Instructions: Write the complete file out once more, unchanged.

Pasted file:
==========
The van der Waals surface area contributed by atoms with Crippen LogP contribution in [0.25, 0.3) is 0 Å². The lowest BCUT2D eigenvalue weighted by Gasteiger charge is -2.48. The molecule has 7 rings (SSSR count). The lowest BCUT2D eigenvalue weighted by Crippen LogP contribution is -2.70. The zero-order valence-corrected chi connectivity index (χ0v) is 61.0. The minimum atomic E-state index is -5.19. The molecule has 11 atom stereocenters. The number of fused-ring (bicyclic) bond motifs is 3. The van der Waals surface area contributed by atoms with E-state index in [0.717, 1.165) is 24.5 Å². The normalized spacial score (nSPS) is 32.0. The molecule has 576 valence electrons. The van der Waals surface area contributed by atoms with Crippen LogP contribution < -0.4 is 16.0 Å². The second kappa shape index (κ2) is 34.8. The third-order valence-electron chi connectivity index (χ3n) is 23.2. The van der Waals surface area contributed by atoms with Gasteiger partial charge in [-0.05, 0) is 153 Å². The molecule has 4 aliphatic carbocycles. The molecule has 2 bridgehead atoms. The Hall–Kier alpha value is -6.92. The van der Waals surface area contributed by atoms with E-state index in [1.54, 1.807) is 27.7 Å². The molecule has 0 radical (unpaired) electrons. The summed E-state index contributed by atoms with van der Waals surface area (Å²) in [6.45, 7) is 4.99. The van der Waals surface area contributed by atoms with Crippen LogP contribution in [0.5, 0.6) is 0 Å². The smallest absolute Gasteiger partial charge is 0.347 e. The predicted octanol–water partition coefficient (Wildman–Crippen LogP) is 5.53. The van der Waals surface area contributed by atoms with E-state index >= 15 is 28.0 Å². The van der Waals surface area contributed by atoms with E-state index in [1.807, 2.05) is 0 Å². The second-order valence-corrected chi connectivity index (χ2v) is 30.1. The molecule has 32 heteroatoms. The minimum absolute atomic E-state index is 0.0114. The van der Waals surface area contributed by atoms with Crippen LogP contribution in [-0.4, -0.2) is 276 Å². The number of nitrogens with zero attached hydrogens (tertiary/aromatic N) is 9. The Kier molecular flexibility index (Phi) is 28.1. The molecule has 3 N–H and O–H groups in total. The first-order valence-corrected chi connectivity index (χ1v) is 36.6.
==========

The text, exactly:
The van der Waals surface area contributed by atoms with Crippen LogP contribution in [0.25, 0.3) is 0 Å². The lowest BCUT2D eigenvalue weighted by Gasteiger charge is -2.48. The molecule has 7 rings (SSSR count). The lowest BCUT2D eigenvalue weighted by Crippen LogP contribution is -2.70. The zero-order valence-corrected chi connectivity index (χ0v) is 61.0. The minimum atomic E-state index is -5.19. The molecule has 11 atom stereocenters. The number of fused-ring (bicyclic) bond motifs is 3. The van der Waals surface area contributed by atoms with E-state index in [0.717, 1.165) is 24.5 Å². The normalized spacial score (nSPS) is 32.0. The molecule has 576 valence electrons. The van der Waals surface area contributed by atoms with Crippen LogP contribution < -0.4 is 16.0 Å². The second kappa shape index (κ2) is 34.8. The third-order valence-electron chi connectivity index (χ3n) is 23.2. The van der Waals surface area contributed by atoms with Gasteiger partial charge in [-0.05, 0) is 153 Å². The molecule has 4 aliphatic carbocycles. The molecule has 2 bridgehead atoms. The Hall–Kier alpha value is -6.92. The van der Waals surface area contributed by atoms with E-state index in [1.54, 1.807) is 27.7 Å². The molecule has 0 radical (unpaired) electrons. The summed E-state index contributed by atoms with van der Waals surface area (Å²) in [6.45, 7) is 4.99. The van der Waals surface area contributed by atoms with Crippen LogP contribution in [0.5, 0.6) is 0 Å². The smallest absolute Gasteiger partial charge is 0.347 e. The predicted octanol–water partition coefficient (Wildman–Crippen LogP) is 5.53. The van der Waals surface area contributed by atoms with E-state index >= 15 is 28.0 Å². The van der Waals surface area contributed by atoms with E-state index in [1.807, 2.05) is 0 Å². The second-order valence-corrected chi connectivity index (χ2v) is 30.1. The molecule has 32 heteroatoms. The minimum absolute atomic E-state index is 0.0114. The van der Waals surface area contributed by atoms with Crippen LogP contribution in [-0.4, -0.2) is 276 Å². The number of nitrogens with zero attached hydrogens (tertiary/aromatic N) is 9. The Kier molecular flexibility index (Phi) is 28.1. The molecule has 3 N–H and O–H groups in total. The first-order valence-corrected chi connectivity index (χ1v) is 36.6.